The film also fulfills other Formalistic qualities. The fabula and sjuzhet, or story and plot, work to make the film more artistic. The fabula of the film is simply the story being told of a pickpocket. The sjuzhet of the film complicates the fabula with the use of certain artistic devices such as the flashback and beginning scenes ‘in medias res’; and thus, defamiliarizes the story for the audience. The previously mentioned sequence begins in the middle of the action. Instead of the audience seeing Michel prepare for his theft attempt and his arrival at the racetrack, the scene opens with Michel scoping out his victim. Even before that, the film opens with Michel writing a letter which makes the racetrack sequence and, subsequently, the entire film one big flashback sequence. With the sjuzhet altering the fabula in this way, it allows the imagination of the audience to work to fill in the gaps and answer the ambiguous questions left by the film in their own way.

A True Gangster in "Breathless"

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Breathless is a film that pays homage to the gangster films in the U.S. of the 50s and 60s.From the very opening sequence, the film is very fast paced. In the first few scenes of the film, Michel, played by Jean-Paul Belmondo, not only steals a car, but he also murders a cop in the process. The story is not the only fast-moving aspect of the film. The film itself has a very head-spinning quality with the use of jump cuts, handheld camera work, and extremely long tracking shots.

From then on, he carries himself in such a way that is extremely reminiscent to the archetypal gangster characters of the same time; especially his hero, Humphrey Bogart. He constantly smokes cigarettes and rubs his lips in a similar fashion to Bogart. Besides the obvious resemblance that Michel bares to Bogart, the film itself makes reference to him a few times. In one particular scene, Michel is being shot staring at a film poster for one of Humphrey’s films.

The film possesses one other very important aspect of the 1950’s gangster films: the femme fatale character. Patricia, played by Jean Seberg, proves to be Michel’s downfall at the end of the film. Throughout the story, Michel is constantly trying to pursue Patricia, even the morning after she had slept with someone else. He does so in a way that would make any wannabe 50’s gangster proud: constantly berating her, slapping her around, yelling at her – he definitely follows the proper protocol for ‘Womanizing in the Sixties.’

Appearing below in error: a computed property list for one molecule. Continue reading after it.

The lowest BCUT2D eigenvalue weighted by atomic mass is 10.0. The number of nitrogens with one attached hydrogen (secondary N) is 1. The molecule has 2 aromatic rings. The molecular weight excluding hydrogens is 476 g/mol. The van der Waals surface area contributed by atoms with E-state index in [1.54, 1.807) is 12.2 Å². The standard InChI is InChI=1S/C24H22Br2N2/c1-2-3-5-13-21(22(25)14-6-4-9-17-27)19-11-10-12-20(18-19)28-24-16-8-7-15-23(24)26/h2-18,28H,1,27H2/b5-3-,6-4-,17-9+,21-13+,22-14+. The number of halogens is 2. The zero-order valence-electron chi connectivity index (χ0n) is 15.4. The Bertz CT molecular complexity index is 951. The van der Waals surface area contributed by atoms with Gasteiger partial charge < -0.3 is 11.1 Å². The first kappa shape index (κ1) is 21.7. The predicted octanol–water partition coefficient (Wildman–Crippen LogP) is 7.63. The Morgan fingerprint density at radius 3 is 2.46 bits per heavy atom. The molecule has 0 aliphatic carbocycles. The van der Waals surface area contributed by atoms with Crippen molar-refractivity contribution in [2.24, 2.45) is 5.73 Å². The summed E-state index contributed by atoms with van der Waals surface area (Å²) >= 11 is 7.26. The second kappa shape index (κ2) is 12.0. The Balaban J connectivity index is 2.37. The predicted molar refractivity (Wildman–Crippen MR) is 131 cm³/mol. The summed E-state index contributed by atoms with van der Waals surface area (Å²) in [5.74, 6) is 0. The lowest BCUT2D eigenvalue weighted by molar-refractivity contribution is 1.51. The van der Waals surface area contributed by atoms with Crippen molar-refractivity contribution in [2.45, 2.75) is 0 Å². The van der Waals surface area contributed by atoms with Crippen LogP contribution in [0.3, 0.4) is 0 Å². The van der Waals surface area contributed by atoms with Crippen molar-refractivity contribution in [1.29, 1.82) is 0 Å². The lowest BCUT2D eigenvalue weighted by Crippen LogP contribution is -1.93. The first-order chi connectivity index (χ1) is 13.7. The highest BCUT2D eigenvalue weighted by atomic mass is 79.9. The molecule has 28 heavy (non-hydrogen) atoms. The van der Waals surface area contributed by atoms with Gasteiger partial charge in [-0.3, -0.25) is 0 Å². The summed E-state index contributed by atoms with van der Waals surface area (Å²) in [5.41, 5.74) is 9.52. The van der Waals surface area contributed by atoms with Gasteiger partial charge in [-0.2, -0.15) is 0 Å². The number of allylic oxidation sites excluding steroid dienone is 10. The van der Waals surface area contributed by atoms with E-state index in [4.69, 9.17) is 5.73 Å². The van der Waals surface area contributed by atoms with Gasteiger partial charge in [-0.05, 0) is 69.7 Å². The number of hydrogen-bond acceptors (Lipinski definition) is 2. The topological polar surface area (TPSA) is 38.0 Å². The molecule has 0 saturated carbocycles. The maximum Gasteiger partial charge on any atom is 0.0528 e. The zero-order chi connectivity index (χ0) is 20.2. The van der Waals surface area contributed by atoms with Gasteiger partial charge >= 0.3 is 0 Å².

The Appeal of "The 400 Blows"

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The Appeal of The 400 Blows

This, the first of Truffaut’s feature films, has a very interesting appeal. The story centering on Antoine Doniel is one that is very unique for various reasons. Throughout the film, Antoine receives severe consequences for his continuous bad behavior that he displays. He acts out toward all of the adult figures in his life; especially when it comes to his parents. His mother shows a constant irritability towards him every time they are in the same room together. After learning that not only his mother bore him out of wedlock, but she also would have aborted him had not his grandmother talked her out of it, Antoine developed a little attitude problem – and rightfully so.

However, this acting out is also appealing to audiences because it is often displayed in a comedic manner. Particularly, the scene where the kids leave their teacher one by one is especially memorable. The way the scene is shot gives a very unique and omniscient view of how mischievous the kids are in the film. They write obscenities on school walls, fight during recess, drink their parents’ wine and smoke their father’s cigars, gouge their classmate’s glasses, and lie about their mothers being murdered. And ironically, whenever something like this happens, the scene carries a very joyous and uplifting score underneath it, which serves to add to the film’s appeal.

The performance of the actors also enhances the story. The film does not put a great deal of emphasis on the dialogue between characters. Even though that we learn of the skeletons in the Doniel’s closet through the dialogue between the family members, the film puts more emphasis on the non-speaking actions of the characters. Antoine rarely displays any sort of raw emotion in the film except for in a few key scenes. During the scene at the amusement park ride, Antoine shows true happiness and allows the audience to see a very innocent and childlike image of him that obviously does not permeate throughout the film. All of these various devices used by the film help to both enhance the story being told and also to better appeal to audiences.